Saturday, March 8, 2014
By Jonathan Riskind firstname.lastname@example.org
Washington Bureau Chief
(Continued from page 1)
WHO ELSE IS A BUNDLER?
Prominent figures among President Obama's 444 volunteer fundraisers:
Gary Hirshberg, CEO, N.H.-based Stonyfield Farm
Jeffrey Katzenberg, movie producer
Eva Longoria, actress
Harvey Weinstein, movie producer
Anna Wintour, editor-in-chief, Vogue magazine
"If you get publicly identified by a presidential campaign (as a bundler) that means you are seen as a player and people recognize you as a player," said Meredith McGehee, policy director at the nonpartisan Campaign Legal Center. "You get a lot of benefits. It is not a one-way street by any stretch of the imagination, and you get to play in that whole upper echelon of American politics."
But Jean Gulliver, co-chair of Maine Women for Obama and a member of the Obama for ME finance steering committee, said that no one in the Maine Obama campaign is tracking how much Porta or Harris or anyone else is raising because they're not "seeking professional advantage in any way, but are doing this because they believe it is what needs to be done."
She added that, "No one involved in our fundraising is saying Bonnie and Karen raised X dollars. No one knows and no one cares. We are all doing this together."
There is no legal requirement for presidential campaigns to release their lists of bundlers, unless they are registered lobbyists. Campaign bundlers also are distinct from outside Super PACs, those independent political action committees that can receive donations of unlimited amounts from individual contributors.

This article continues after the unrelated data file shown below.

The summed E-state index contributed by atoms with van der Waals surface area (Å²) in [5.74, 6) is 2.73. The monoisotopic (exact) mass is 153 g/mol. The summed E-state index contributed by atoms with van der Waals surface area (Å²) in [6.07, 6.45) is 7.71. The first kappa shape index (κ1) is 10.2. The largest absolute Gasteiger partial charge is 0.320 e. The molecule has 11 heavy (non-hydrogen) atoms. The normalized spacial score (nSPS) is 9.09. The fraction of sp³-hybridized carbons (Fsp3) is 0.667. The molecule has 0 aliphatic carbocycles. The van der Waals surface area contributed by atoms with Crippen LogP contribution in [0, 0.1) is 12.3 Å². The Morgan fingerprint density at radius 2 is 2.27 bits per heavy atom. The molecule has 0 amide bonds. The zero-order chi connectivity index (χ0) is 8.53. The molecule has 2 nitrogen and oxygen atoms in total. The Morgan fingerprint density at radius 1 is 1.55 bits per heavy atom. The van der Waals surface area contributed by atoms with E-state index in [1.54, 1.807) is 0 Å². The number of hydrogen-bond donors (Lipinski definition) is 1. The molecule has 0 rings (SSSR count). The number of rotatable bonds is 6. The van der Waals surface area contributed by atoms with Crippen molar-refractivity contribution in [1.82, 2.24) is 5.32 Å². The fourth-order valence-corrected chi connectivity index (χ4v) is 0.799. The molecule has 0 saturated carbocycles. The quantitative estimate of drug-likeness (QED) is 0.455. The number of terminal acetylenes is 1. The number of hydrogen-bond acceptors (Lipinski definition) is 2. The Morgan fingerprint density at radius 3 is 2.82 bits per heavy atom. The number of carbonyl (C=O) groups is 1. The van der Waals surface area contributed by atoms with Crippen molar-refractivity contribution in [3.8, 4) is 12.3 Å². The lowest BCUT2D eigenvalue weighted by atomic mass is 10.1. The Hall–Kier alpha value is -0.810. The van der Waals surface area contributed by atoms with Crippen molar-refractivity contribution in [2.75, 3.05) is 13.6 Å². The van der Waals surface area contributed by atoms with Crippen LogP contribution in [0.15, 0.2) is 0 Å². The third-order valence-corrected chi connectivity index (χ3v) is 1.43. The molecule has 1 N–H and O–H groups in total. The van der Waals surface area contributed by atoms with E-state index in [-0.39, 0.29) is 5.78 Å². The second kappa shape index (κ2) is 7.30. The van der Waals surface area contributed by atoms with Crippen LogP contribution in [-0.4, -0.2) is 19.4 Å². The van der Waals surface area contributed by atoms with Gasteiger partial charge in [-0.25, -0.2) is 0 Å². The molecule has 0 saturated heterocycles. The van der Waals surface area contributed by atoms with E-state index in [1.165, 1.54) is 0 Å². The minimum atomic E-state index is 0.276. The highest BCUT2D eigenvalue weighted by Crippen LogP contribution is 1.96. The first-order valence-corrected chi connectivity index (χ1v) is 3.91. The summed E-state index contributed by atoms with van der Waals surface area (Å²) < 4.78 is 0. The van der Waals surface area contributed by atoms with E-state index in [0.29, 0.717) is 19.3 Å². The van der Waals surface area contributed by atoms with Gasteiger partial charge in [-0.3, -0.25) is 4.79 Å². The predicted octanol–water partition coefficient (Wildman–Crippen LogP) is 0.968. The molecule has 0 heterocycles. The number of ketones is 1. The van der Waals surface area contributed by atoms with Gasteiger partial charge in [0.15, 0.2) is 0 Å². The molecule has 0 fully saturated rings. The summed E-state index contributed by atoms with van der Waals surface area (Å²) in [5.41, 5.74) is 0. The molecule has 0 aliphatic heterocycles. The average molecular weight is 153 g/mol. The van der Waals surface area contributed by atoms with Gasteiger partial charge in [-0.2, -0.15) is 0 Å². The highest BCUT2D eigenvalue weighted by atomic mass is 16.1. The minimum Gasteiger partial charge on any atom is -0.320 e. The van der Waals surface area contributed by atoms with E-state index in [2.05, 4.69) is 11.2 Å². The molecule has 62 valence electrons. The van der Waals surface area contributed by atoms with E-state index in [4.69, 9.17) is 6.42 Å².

George W. Bush famously had his roster of Pioneers, who raised $100,000. In 2008, Republican John McCain divulged in broad ranges bundlers who raised more than $50,000, the same as Obama in 2008 and this year. But the 2012 GOP presidential candidates are refusing to disclose their full lists of bundlers.
What Obama's campaign doesn't divulge is precise, cumulative amounts for how much bundlers like Porta and Harris raise, and details about bundlers' occupations and employers. That's something campaign finance reform advocates want to see changed, and they have appealed to Obama and other presidential candidates to voluntarily release more information.
"It is in the public interest for the presidential candidates to develop more specific disclosure policies," said a coalition of groups, including the Center for Responsive Politics, the Campaign Legal Center and the Campaign Finance Institute, in a letter sent this month to Obama and the GOP candidates.
Washington Bureau Chief Jonathan Riskind can be contacted at 791-6280 or at: